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Lakeland College hosts Transgender Day of Remembrance

Lakeland College joined in marking the international Transgender Day of Remembrance. A vigil was held on the Lloydminster campus for those who fought and those who died in the struggle for trans rights.

Three moments of silence were observed after a speech of the past, present and future for the transgender community during the vigil. Co-organizer Stirling Moess, who is transgender himself, believes the day is important for those that are scared to accept themselves.

“Because the spotlight has been put on the LGBTQ community more so over recent years, yet again, especially on the trans identity. That also brings a lot more negativity and violence towards trans people that stayed under the radar for a long time.”

Those who led the charge during the charge for LGBTQ rights were also remembered as November 20th marked the 50th anniversary of the Stonewall riots.

Informative displays set up on transgender terms and the history of the Stonewall riots. (Tre Lopushinsky/106.1 The Goat.)

The event looked to inform and raise awareness about the transgender community on November 20th. During the vigil, displays were set up regarding information on terms used in the community and the history of the Stonewall protests.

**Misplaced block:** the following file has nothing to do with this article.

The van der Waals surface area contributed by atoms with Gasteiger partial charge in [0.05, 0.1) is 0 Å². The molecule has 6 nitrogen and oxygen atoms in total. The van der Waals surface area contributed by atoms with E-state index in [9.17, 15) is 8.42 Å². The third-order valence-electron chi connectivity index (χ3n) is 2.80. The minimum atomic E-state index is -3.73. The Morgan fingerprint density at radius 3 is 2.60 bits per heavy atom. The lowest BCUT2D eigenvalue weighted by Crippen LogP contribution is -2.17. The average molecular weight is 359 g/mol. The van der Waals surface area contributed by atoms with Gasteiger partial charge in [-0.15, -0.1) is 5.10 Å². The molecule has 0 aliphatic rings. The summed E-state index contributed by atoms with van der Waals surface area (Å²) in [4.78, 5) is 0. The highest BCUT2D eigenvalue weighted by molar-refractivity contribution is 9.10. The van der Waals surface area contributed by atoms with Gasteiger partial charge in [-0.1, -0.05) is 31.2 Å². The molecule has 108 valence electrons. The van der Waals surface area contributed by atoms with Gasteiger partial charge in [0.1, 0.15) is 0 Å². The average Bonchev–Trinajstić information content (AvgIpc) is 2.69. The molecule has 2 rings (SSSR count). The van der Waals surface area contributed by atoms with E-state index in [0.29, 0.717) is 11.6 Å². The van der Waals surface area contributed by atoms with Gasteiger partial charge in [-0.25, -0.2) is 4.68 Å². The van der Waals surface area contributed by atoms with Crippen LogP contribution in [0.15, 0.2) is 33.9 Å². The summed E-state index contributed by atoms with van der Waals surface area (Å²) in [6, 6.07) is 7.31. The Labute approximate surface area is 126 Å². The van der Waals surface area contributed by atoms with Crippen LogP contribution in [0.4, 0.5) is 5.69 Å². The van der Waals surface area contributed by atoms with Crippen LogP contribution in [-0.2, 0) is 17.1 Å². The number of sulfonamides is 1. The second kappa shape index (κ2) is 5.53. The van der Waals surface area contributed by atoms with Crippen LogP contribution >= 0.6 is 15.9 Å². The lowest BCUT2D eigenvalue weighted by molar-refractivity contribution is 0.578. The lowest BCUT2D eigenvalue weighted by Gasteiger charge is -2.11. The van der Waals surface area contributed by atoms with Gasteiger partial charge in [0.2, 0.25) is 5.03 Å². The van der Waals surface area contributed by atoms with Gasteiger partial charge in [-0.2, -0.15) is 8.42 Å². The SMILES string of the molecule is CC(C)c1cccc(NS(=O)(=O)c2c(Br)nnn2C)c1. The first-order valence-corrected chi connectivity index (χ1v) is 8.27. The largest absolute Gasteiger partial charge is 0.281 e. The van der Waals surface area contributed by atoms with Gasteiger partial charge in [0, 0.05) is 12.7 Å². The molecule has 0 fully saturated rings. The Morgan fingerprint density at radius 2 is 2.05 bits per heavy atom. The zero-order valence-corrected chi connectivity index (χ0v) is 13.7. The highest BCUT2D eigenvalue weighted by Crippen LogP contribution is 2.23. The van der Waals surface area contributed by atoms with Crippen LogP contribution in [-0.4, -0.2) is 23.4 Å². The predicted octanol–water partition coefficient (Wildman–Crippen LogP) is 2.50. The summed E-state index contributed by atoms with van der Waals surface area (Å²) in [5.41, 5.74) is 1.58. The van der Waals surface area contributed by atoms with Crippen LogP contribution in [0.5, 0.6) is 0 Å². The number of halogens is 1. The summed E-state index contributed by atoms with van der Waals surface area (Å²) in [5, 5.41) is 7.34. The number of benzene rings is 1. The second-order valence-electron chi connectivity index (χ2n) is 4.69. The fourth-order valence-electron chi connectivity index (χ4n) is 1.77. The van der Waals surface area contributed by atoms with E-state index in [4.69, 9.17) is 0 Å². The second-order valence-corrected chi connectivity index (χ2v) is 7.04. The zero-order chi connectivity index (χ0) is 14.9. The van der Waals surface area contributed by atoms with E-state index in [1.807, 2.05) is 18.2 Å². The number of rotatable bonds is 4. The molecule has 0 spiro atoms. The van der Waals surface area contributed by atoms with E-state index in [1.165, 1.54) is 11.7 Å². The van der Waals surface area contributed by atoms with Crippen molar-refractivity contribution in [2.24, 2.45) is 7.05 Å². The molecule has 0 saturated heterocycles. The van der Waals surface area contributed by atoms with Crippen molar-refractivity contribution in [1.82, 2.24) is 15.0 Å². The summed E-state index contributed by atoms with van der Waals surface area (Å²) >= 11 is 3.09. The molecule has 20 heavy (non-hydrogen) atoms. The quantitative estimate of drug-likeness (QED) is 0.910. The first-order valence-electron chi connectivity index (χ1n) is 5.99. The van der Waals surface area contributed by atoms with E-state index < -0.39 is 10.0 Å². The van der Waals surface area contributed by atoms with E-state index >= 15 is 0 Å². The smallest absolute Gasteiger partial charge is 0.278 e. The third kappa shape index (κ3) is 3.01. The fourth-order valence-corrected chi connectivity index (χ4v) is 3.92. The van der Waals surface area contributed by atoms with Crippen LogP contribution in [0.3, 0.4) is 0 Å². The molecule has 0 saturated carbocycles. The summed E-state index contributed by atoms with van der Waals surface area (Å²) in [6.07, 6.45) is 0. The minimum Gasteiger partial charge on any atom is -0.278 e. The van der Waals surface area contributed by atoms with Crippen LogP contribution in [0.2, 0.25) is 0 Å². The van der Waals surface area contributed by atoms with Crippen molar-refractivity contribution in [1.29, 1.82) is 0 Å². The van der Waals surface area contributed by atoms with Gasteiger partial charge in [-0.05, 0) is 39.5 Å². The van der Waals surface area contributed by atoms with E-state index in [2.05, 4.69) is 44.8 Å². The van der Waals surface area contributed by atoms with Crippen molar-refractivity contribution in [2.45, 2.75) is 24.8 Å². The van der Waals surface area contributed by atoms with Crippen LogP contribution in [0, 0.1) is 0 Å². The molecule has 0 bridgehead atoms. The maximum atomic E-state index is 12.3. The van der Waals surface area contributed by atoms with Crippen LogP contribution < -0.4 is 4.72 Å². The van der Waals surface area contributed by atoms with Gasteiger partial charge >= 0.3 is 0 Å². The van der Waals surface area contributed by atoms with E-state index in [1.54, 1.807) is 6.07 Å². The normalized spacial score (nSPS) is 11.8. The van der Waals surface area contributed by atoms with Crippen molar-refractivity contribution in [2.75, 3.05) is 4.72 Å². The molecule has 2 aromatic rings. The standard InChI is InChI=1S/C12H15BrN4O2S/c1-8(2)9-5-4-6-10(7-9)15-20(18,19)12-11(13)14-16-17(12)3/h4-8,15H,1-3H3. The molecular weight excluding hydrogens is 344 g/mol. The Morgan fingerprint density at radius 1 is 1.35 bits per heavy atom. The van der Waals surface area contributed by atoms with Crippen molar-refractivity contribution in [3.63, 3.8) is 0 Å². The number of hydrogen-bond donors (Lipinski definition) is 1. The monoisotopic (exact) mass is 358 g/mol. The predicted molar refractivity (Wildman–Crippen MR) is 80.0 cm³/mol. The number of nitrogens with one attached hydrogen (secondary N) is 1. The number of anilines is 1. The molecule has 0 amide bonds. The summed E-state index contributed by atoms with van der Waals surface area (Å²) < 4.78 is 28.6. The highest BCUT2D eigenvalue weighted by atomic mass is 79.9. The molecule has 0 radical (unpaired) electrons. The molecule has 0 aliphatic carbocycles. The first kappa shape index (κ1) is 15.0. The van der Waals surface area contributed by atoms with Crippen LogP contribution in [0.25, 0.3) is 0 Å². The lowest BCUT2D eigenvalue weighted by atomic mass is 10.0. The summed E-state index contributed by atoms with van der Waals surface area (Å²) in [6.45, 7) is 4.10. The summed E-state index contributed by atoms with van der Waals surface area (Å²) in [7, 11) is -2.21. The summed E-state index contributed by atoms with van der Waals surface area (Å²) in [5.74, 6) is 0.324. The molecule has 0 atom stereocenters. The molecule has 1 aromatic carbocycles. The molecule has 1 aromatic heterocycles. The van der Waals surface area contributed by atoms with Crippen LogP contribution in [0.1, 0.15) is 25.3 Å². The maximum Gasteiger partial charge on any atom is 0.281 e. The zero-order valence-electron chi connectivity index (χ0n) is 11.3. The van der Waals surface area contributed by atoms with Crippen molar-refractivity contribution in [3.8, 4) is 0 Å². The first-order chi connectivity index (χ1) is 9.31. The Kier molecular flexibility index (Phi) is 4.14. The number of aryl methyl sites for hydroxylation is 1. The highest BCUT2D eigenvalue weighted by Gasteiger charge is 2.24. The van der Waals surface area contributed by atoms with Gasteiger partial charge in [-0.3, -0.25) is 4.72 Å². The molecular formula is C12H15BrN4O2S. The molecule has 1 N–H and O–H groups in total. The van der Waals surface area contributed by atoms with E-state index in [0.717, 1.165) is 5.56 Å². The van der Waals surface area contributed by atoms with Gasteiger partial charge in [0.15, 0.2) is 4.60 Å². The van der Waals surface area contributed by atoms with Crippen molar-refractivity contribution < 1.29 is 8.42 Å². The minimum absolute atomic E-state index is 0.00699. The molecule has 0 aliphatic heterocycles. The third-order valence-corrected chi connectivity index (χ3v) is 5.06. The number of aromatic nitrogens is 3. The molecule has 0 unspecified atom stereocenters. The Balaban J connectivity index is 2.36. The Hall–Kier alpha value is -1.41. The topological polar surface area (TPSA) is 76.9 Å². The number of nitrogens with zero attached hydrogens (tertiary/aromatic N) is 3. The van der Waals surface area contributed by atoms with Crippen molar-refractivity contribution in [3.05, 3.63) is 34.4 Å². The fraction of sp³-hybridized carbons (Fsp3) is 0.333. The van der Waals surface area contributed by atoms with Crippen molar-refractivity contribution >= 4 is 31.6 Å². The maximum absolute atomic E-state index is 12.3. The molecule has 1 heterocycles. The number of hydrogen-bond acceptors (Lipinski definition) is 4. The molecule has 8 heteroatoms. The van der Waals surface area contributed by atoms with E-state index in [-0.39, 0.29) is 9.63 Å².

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“I am a strong advocate of education is going to be the way that we bridge any gaps. No one is going to understand your plight unless they have the knowledge,” says Moess.

Organizers (right) Stirling Moess and (left) Wiliam Yap. (Kalie Macintosh/ 106.1 The Goat.)

Co-organizer William Yap says the intimate gathering was important in paying respects to those that have lost their lives to further the rights of the LGBTQ community. Yap and Moess agreed on lighting the candles no matter if anybody showed because that is the respect that is deserved.

“There is always going to be something or someone that is misinformed or needs clarification and that’s what these events are for. These are the eye-opening moments that are supposed to aid them in understanding and becoming the realized allies that they can and should be.”

With the reduction in negative social media comments and more events being held, Yap believes Lloydminster has become more understanding and supportive of the LGBTQ in the community over time.

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